Buried in a stack of electronic links on the OMB webpage is a report issued on 9/14/2012 (7 days after the administration’s due date) concerning the sequestration “crisis/issue/thing” looming for 2013. Over a mere 158 pages, OMB attempts to provide specifically vague information related to where the axe will be used and where the scalpel will be used. One key note early in the report …
As of the date of this report, no appropriations bills have been enacted for FY 2013. Accordingly, consistent with the assumptions required by the STA, the estimates for the level of sequestrable budgetary resources and resulting reductions assume that budget accounts with discretionary appropriations are funded at the annualized level provided by a CR at a rate of operations as provided in the applicable appropriation act for FY 2012, plus any funding enacted as advance appropriations for FY 2013. The annualized level, which is a preliminary estimate, is calculated by taking FY 2012 enacted appropriations net of any recurring rescissions and changes in mandatory programs (CHIMPs). The level is also adjusted for any transfers mandated by law.
Continuing in the report, the HUGE impact that many in the contracting arena feel is coming seems elusive. First, remember this is a 9 year plan – the big $1.2 trillion in cuts comes down to $110B per year. Next, consider that contracts do not account for all government spending that is possible. Once you factor out all direct payments (even though some are still susceptible to sequester) and insurance (although some of this is still considered for sequester too), the contract spending for 2012 was about 42%. Going forward, let’s assume all the cuts would be made to contracts though, just for giggles. Last, consider that total federal spending on EVERYTHING is at $2.5 trillion for FY2012.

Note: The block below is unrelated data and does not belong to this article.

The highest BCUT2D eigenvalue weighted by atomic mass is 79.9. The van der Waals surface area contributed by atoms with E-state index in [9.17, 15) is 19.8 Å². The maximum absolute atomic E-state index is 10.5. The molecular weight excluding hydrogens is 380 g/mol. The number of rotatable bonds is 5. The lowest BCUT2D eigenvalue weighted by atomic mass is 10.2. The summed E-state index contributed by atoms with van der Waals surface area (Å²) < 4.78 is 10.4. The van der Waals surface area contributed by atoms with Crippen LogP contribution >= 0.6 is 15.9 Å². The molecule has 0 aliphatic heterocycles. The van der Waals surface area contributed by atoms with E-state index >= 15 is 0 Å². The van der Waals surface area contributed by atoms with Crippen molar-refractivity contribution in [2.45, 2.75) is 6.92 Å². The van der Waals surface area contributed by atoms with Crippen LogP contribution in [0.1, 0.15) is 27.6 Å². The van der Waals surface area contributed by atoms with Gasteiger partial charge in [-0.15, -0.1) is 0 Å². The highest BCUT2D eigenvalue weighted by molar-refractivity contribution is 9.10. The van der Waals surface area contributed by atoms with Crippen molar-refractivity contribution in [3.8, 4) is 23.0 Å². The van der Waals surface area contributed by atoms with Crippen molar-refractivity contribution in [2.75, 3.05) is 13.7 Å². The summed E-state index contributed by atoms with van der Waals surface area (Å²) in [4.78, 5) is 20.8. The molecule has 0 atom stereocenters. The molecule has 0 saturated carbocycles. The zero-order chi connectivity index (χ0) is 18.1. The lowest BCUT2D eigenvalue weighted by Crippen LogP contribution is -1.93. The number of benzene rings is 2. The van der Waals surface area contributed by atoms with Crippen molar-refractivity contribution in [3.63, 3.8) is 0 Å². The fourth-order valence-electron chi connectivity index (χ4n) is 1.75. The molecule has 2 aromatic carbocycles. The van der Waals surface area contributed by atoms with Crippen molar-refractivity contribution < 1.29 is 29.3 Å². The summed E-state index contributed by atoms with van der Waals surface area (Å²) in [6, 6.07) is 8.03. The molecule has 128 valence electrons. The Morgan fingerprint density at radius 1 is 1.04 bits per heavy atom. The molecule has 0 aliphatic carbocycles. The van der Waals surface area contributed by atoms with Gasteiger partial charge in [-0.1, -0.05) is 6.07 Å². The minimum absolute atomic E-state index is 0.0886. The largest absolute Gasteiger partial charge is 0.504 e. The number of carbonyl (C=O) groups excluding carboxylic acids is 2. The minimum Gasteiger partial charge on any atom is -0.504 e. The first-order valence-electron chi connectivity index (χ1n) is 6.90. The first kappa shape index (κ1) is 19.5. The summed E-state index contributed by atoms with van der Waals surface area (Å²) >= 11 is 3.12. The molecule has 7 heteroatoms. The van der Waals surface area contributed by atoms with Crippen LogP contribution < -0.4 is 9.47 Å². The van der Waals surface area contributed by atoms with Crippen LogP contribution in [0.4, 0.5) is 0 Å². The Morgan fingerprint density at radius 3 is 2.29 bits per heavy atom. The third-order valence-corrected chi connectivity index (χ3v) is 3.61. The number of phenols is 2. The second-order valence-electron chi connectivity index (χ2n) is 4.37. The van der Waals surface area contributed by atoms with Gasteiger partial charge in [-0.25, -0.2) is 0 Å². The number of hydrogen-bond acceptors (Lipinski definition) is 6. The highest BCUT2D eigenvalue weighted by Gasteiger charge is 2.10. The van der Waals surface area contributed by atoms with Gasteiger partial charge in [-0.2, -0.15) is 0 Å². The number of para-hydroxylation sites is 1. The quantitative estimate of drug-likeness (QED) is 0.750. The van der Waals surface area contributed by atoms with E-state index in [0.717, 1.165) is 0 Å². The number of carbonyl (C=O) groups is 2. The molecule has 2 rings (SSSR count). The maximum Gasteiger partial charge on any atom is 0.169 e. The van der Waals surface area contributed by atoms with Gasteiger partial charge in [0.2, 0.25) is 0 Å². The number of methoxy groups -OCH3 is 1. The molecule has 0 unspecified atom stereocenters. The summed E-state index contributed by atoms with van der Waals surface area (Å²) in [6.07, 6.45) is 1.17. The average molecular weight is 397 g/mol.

I admit my spending total above represents ALL spending and the sequestration would only cut into the “sequestrable” (mainly discretionary) base. But, we are talking about contractors here, so let’s continue along that line.
THIS IS WHERE I ASK YOU TO HOLD ON TIGHT FOR A MENAGERIE OF NUMBERS AS THE ACCOUNTANT IN ME WORKS THEM OVER…
Based on 2012 spending to date on USASpending.gov, total contracts are $365B. The cuts, according to the report, have to be somewhere around 10% overall or $36.5B for contracts (assuming all sequestrable spending is contracts). There are over 100,000 prime contractors listed (over $0 dollar value award). So, each of those contractors would take a relatively small hit of about $365,000.
Then again, let’s say the 80/20 rule applies and that 80% of the dollars go to the top 20% of the awardees. So 20,000 prime contractors sharing that $36.5B burden would come down to $1.8m per prime awardee – no small figure for some at the bottom of that tier, but still relatively small in relation to dollars spent.
Or, let’s put the burden on the top 10 contractors. [Sorry]! $3.6B in reduction is a LARGE chunk to take out of someone’s revenue stream, even if the top 10 contractors accounted for $92B in contract spending. So, by taking 1/3 of the revenue from the Top 10, you could save the rest from any cuts at all?
When it comes down to it, there isn’t a politician alive that wants to take money out of constituents’ pockets, but the cuts will have to be done. As I look at the landscape (ever changing as it may be) it may not be so good to be a big guy in a big pond right now. If the government can make cuts to contracts to the fewest contractors possible, there is a good chance that those getting under $25million wouldn’t see a cut or hiccup (cue the big lobbyists to take another approach).
I only throw out these numbers to set your mind at ease (maybe). When it comes down to it, the responsibility lies with each contractor to avoid the impact as best as possible. I am still a firm believer in efficiency and effectiveness and there are a lot of solutions out there to increase these tasks. This reminds me of a joke (with names removed to protect the innocent).
Two xxxxxxxxx biologists were in the field one fine summer day. While following a game trail, they came across a pair of tracks. “Look! a pair of tracks” The first [biologist] said while pointing to the ground. “Those are deer tracks,” the other [biologist] replied. “Oh no,” she said to the first, “Those are definitely moose tracks.” With this, they began to argue. In fact, they were still arguing when the train hit them.
Don’t be caught unaware when the Sequester Train rolls in to the station.